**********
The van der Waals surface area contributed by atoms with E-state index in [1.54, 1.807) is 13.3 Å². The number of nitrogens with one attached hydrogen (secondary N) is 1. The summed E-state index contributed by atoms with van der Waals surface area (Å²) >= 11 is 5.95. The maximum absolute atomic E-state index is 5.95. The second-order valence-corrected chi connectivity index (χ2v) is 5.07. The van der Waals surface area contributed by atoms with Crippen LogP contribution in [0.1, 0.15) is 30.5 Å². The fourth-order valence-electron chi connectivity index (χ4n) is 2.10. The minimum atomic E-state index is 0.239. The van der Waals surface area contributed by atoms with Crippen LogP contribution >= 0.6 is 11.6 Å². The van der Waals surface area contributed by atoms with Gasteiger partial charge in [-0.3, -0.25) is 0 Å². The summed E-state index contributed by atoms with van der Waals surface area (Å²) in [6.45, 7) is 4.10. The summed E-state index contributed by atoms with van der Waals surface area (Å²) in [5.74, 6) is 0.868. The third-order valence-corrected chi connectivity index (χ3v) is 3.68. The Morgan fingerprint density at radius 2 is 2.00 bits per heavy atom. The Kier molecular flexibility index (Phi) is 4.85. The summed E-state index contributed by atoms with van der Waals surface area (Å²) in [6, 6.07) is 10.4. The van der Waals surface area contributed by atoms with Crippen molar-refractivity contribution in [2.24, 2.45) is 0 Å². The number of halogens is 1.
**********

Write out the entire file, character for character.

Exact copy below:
The van der Waals surface area contributed by atoms with E-state index in [1.54, 1.807) is 13.3 Å². The number of nitrogens with one attached hydrogen (secondary N) is 1. The summed E-state index contributed by atoms with van der Waals surface area (Å²) >= 11 is 5.95. The maximum absolute atomic E-state index is 5.95. The second-order valence-corrected chi connectivity index (χ2v) is 5.07. The van der Waals surface area contributed by atoms with Crippen LogP contribution in [0.1, 0.15) is 30.5 Å². The fourth-order valence-electron chi connectivity index (χ4n) is 2.10. The minimum atomic E-state index is 0.239. The van der Waals surface area contributed by atoms with Crippen LogP contribution >= 0.6 is 11.6 Å². The van der Waals surface area contributed by atoms with Gasteiger partial charge in [-0.3, -0.25) is 0 Å². The summed E-state index contributed by atoms with van der Waals surface area (Å²) in [6.45, 7) is 4.10. The summed E-state index contributed by atoms with van der Waals surface area (Å²) in [5.74, 6) is 0.868. The third-order valence-corrected chi connectivity index (χ3v) is 3.68. The Morgan fingerprint density at radius 2 is 2.00 bits per heavy atom. The Kier molecular flexibility index (Phi) is 4.85. The summed E-state index contributed by atoms with van der Waals surface area (Å²) in [6, 6.07) is 10.4. The van der Waals surface area contributed by atoms with Crippen molar-refractivity contribution in [2.24, 2.45) is 0 Å². The number of halogens is 1.